Zinc ions are often found in commercial anti-malodor mouthwashes in combination with other active ingredients. A combination of zinc ions and chlorhexidine or cetylpyridinium chloride was reported to inhibit VSC production synergistically29. We considered two mechanisms of oral malodor inhibition by zinc ions. The first is that zinc ions have a strong affinity for the thiol groups present in VSCs28. Zinc ions exhibit immediate inhibitory effects on VSC production compared to chlorhexidine30, by effectively and directly reducing the activities of VSCs. The second is that zinc ions have an antibacterial effect. Zinc ions can inhibit catabolism by F. nucleatum and P. intermedia20, and acid production by Streptococcus sobrinus and Streptococcus salivarius6. Although these characteristics suggest that zinc ions might be effective oral anti-malodor agents, the majority of studies conducted to date have been based on the results of clinical use in combination with other agents. Therefore, the two mechanisms of action, chemical binding and an antimicrobial property, have not been individually assessed. Furthermore, previous in vitro studies examined the inhibitory effects of zinc ions only on the functions of selected targets, and thus the antimicrobial effects of zinc ions on microorganisms related to oral malodor remain unclear. In this study, the direct effects of zinc ions on H2S were assessed in comparison with other metal ions. In addition, the inhibitory effects of zinc ions on the growth of microorganisms related to VSC production and those unrelated to VSC production were evaluated.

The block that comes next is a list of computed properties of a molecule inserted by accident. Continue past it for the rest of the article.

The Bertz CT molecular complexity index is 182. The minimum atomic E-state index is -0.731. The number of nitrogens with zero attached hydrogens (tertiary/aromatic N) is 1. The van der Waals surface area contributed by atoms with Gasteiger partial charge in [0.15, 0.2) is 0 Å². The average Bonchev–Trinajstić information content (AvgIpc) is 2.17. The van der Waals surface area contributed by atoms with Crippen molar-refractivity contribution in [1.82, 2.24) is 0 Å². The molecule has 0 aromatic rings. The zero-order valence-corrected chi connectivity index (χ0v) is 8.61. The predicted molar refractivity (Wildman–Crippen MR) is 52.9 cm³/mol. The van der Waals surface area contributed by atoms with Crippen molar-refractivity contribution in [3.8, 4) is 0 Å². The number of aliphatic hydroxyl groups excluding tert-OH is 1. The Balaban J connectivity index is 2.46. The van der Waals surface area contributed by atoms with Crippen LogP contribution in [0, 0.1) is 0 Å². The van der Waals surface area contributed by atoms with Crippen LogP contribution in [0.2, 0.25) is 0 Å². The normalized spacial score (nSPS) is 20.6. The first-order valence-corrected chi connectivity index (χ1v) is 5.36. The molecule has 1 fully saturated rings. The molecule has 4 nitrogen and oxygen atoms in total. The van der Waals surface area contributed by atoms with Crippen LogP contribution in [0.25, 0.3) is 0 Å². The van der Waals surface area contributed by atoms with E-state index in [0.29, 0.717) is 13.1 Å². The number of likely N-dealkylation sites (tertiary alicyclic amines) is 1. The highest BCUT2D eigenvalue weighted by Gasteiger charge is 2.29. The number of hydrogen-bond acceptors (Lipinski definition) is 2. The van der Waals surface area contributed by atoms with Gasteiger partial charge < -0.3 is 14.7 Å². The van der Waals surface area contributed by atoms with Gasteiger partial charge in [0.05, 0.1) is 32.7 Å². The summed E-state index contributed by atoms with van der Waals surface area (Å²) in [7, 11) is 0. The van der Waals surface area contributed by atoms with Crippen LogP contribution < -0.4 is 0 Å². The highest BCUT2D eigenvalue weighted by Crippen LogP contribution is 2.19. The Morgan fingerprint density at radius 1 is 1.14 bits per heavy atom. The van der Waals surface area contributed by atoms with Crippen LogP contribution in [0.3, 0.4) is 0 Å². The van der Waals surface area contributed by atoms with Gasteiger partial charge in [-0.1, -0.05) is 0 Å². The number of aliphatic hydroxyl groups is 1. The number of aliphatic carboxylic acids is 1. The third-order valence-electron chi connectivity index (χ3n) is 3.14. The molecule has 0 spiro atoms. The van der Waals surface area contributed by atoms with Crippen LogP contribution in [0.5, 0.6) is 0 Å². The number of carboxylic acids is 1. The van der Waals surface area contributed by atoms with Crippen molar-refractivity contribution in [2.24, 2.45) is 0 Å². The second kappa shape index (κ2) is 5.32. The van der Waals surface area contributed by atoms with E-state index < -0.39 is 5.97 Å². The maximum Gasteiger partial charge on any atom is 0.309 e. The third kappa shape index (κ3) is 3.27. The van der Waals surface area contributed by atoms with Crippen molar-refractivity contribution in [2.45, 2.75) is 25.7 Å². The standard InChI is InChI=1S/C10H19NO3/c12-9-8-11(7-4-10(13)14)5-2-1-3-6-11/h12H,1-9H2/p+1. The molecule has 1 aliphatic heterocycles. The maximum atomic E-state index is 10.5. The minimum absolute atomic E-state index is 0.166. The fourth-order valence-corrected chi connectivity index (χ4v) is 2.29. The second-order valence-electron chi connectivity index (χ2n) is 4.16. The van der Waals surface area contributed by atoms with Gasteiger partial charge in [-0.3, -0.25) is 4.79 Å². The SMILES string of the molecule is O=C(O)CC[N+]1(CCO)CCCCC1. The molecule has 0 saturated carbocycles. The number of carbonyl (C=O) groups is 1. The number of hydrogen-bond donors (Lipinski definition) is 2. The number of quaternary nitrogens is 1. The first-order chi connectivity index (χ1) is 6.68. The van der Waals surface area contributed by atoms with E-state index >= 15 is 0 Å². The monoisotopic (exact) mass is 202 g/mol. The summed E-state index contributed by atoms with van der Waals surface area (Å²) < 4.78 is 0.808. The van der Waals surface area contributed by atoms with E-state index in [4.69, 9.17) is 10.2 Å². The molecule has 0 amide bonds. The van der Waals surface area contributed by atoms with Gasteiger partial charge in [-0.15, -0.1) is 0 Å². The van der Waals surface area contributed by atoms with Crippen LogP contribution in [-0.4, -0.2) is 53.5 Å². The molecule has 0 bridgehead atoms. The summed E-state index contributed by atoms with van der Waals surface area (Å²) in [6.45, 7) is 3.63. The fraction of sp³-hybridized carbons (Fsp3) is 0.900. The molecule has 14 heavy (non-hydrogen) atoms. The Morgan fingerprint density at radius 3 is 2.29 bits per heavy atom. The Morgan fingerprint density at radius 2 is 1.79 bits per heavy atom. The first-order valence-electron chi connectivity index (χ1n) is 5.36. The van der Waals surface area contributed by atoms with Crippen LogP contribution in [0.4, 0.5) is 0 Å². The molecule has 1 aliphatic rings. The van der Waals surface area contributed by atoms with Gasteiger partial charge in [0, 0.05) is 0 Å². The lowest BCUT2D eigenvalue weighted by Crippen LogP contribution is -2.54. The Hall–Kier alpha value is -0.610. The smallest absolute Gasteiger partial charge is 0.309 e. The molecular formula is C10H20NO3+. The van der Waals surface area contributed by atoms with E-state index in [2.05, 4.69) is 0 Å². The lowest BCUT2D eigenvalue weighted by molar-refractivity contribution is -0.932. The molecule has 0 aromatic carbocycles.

Materials and methods

Direct inhibitory effects of metal ions on hydrogen sulfide

Nine metal chlorides, namely, MgCl2, Al2Cl3, CaCl2, MnCl2, FeCl2, CuCl2, ZnCl2, SrCl2, and CdCl2, and six metal acetates, namely, (CH3COO)2Ca, (CH3COO)2Fe, (CH3COO)2Cu, (CH3COO)2Zn, CH3COOAg, and (CH3COO)2Cd, were examined in this study. These chemical compounds, except for (CH3COO)2Cu and CH3COOAg, were prepared as 1 M aqueous solutions. The aqueous solutions of (CH3COO)2Cu and CH3COOAg were prepared at concentrations of 0.25 M and 0.0625 M, respectively. Gaseous H2S was prepared from a dilute aqueous solution of NaHS.nH2S. Two milliliters of aqueous solution containing 10−5% NaHS.nH2S and the appropriate chemical compound was added to individual 15 mL tubes, which were sealed and incubated at room temperature for 5 min. Then, 1 mL of the gas phase was collected and measured by gas chromatography (model GC2014; Shimadzu Works, Kyoto, Japan). To determine which chemical compounds inhibited H2S volatilization more strongly, the minimum concentrations of H2S volatilization inhibition were determined using serial dilution methods. All test reagents were purchased from WAKO Pure Chemical Industries, Ltd. (Kyoto, Japan). The experiments were repeated at least three times.

Inhibitory effects of zinc ions on the growth of oral bacteria

The bacterial strains used in the study are P. gingivalis FDC 381, P. gingivalis W83, P. gingivalis ATCC 33277, F. nucleatum ATCC 25586, P. intermedia ATCC 25611, Streptococcus mutans JCM 5705, S. sobrinus JCM 5176, S. salivarius GTC 0215, and Streptococcus anginosus FW73. The S. mutans, S. sobrinus, S. salivarius, and S. anginosus strains were cultivated in BD BactoTM brain heart infusion (BHI) medium (Becton, Dickinson and Company, Franklin Lakes, NJ, USA), while P. gingivalis, F. nucleatum, and P. intermedia were cultivated in BHI medium with hemin (5 μg/mL) and vitamin K (1 μg/mL).